This was one of those Mondays… Yesterday was Anzac Day and we always go to the Dawn Service. I’m part of the local RSL (Returned Servicemen’s League) and it’s a big thing here on the island. Like many small, remote places, the islands have given disproportionately to the various conflicts. And lost too, disproportionately. They let me in because they don’t care where you served –I was a conscript back in SA, my parents (and Barbs parents) both had been in the Army or the Navy during the World Wars ( Barbs dad lied about his age and served in WW1).
Now the dawn service here is a haunting thing with the minute’s silence full of the sound of the sea and paling sky and the flag at half-mast. I hate to miss it. It does mean getting up early – and, typically when I have to get up early… I wake up way earlier. So I spent from around three thinking back on being a 17 year old conscript. About my comrades and the things we experienced. I was no great hero, and I couldn’t wait to be out. But in some ways you never really get out. It shapes you, shapes your books. Not always for the worse, (the army for all its issues, made a better man of me – which doesn’t say much about the starting material!) but not always easily. There are places, people and things I never want to go back to, but the writing takes me there, despite it.
I never got back to sleep, and I should just have got up and written.
So Sunday was not one of my great writing days, but I did move the book forward, but less than I should have.
Monday. Monday I’m really going to knock it out of the park…
For some reason the mobile phone started beeping away and vibrating at 4. 00AM. I should have ignored it, but when you have kids on the far side of the world, and you’re also available for Ambulance first response… you don’t.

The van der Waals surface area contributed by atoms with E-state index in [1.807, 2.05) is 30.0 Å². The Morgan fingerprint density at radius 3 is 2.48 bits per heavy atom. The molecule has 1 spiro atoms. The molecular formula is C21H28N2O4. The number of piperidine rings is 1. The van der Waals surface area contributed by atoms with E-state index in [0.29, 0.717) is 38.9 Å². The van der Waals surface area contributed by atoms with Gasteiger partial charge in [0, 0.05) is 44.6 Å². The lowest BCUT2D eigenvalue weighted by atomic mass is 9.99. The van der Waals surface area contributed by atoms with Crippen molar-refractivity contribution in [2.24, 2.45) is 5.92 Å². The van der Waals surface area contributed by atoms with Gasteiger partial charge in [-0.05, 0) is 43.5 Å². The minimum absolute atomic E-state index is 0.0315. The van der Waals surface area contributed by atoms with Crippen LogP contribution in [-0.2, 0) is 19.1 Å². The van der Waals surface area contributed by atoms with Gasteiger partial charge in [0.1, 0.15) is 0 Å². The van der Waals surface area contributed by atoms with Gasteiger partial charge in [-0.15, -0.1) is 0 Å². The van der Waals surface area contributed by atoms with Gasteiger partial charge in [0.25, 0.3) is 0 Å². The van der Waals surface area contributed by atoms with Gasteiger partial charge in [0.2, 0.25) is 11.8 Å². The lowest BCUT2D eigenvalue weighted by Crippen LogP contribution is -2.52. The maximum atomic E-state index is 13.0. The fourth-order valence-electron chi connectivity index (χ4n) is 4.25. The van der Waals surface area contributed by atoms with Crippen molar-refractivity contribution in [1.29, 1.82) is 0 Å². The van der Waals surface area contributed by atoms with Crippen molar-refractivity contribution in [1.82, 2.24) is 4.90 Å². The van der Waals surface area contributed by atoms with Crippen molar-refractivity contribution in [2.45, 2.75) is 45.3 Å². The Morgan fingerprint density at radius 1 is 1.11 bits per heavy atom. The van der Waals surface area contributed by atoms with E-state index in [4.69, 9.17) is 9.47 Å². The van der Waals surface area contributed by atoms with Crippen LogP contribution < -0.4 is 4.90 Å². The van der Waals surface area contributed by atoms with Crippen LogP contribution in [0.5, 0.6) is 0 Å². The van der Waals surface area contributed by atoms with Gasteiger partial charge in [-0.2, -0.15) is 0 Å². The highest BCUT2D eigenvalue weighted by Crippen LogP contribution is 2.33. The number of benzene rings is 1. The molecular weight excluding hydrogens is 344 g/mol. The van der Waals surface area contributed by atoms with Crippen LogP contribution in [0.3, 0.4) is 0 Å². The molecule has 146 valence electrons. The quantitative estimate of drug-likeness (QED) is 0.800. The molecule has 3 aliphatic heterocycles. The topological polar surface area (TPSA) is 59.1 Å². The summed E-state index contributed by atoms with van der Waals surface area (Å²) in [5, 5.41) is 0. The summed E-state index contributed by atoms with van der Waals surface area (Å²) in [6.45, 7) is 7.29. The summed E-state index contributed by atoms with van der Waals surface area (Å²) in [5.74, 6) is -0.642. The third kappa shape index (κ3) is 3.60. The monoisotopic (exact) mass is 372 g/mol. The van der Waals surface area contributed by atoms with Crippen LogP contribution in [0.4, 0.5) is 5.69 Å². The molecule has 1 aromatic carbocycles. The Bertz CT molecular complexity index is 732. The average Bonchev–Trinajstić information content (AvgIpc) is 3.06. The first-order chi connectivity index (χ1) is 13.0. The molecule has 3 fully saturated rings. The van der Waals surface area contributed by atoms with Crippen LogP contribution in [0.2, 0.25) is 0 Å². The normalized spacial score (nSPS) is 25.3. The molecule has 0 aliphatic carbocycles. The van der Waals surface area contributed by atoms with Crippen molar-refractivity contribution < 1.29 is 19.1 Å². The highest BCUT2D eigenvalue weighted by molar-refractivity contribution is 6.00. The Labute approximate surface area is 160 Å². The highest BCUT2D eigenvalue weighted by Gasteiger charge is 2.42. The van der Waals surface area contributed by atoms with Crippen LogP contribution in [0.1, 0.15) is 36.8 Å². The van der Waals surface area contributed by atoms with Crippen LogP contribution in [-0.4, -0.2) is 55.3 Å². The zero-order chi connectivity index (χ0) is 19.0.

I think it was aliens calling, because it wasn’t the kids or anything visible. But I was thoroughly awake, and lay there keeping warm, planning how to deal with the penultimate scene in this book. And then… I got a call offering me wild pig a friend had shot. So: I should just have got up and written. I spend the morning skinning and butchering. If you think too much about other things while using sharp knives, you’re going to end up typing shorthand… Anyway, by the time I had packed the meat, cleaned up, buried the debris… much of my morning had gone.
So I got stuck in… um no. Just a few things to deal with first. It was about three in the afternoon before I got to those words… which were flowing thick and fast. They really were. Of course they weren’t behaving themselves, but that is also normal. And then at six it occurs to me… I have a piece for MGC to write tonight (your early morning. I live in future. Just in case you wanted to know, it mostly sucks and I can’t tell you what the lotto numbers will be, or which horse will win the Kentucky Derby. Time is like that.)
And I had no idea what to write about. My head was so full of my hero and heroine’s problems that I hadn’t given it a single thought.
So here is my thought. Seize the day. If I’d written in those wakeful periods, I… would have been even less likely to have given it a thought. But I’d be further with the book.